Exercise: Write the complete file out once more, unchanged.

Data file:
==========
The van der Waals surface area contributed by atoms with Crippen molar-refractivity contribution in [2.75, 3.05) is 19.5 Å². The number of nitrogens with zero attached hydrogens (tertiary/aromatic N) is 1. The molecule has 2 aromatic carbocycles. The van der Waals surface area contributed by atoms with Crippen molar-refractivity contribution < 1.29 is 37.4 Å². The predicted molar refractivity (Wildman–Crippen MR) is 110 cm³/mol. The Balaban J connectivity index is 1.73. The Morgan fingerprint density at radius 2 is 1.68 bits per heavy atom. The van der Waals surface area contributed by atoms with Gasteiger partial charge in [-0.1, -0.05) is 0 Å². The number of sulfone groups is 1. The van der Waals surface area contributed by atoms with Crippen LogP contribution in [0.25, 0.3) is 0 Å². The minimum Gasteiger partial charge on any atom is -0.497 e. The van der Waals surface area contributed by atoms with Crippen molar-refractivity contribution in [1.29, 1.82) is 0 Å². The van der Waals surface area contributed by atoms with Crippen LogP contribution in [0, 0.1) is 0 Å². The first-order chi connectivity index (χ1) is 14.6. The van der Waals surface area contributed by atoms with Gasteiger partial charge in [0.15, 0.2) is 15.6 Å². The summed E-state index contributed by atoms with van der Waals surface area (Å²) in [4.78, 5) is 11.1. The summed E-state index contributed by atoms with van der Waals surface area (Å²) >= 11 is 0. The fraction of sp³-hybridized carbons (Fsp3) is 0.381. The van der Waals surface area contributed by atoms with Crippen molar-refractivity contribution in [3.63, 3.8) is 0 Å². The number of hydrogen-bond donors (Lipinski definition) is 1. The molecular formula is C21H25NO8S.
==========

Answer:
The van der Waals surface area contributed by atoms with Crippen molar-refractivity contribution in [2.75, 3.05) is 19.5 Å². The number of nitrogens with zero attached hydrogens (tertiary/aromatic N) is 1. The molecule has 2 aromatic carbocycles. The van der Waals surface area contributed by atoms with Crippen molar-refractivity contribution < 1.29 is 37.4 Å². The predicted molar refractivity (Wildman–Crippen MR) is 110 cm³/mol. The Balaban J connectivity index is 1.73. The Morgan fingerprint density at radius 2 is 1.68 bits per heavy atom. The van der Waals surface area contributed by atoms with Gasteiger partial charge in [-0.1, -0.05) is 0 Å². The number of sulfone groups is 1. The van der Waals surface area contributed by atoms with Crippen LogP contribution in [0.25, 0.3) is 0 Å². The minimum Gasteiger partial charge on any atom is -0.497 e. The van der Waals surface area contributed by atoms with Crippen molar-refractivity contribution in [1.29, 1.82) is 0 Å². The van der Waals surface area contributed by atoms with Crippen LogP contribution in [0, 0.1) is 0 Å². The first-order chi connectivity index (χ1) is 14.6. The van der Waals surface area contributed by atoms with Gasteiger partial charge in [0.15, 0.2) is 15.6 Å². The summed E-state index contributed by atoms with van der Waals surface area (Å²) in [4.78, 5) is 11.1. The summed E-state index contributed by atoms with van der Waals surface area (Å²) >= 11 is 0. The fraction of sp³-hybridized carbons (Fsp3) is 0.381. The van der Waals surface area contributed by atoms with Crippen molar-refractivity contribution in [3.63, 3.8) is 0 Å². The number of hydrogen-bond donors (Lipinski definition) is 1. The molecular formula is C21H25NO8S.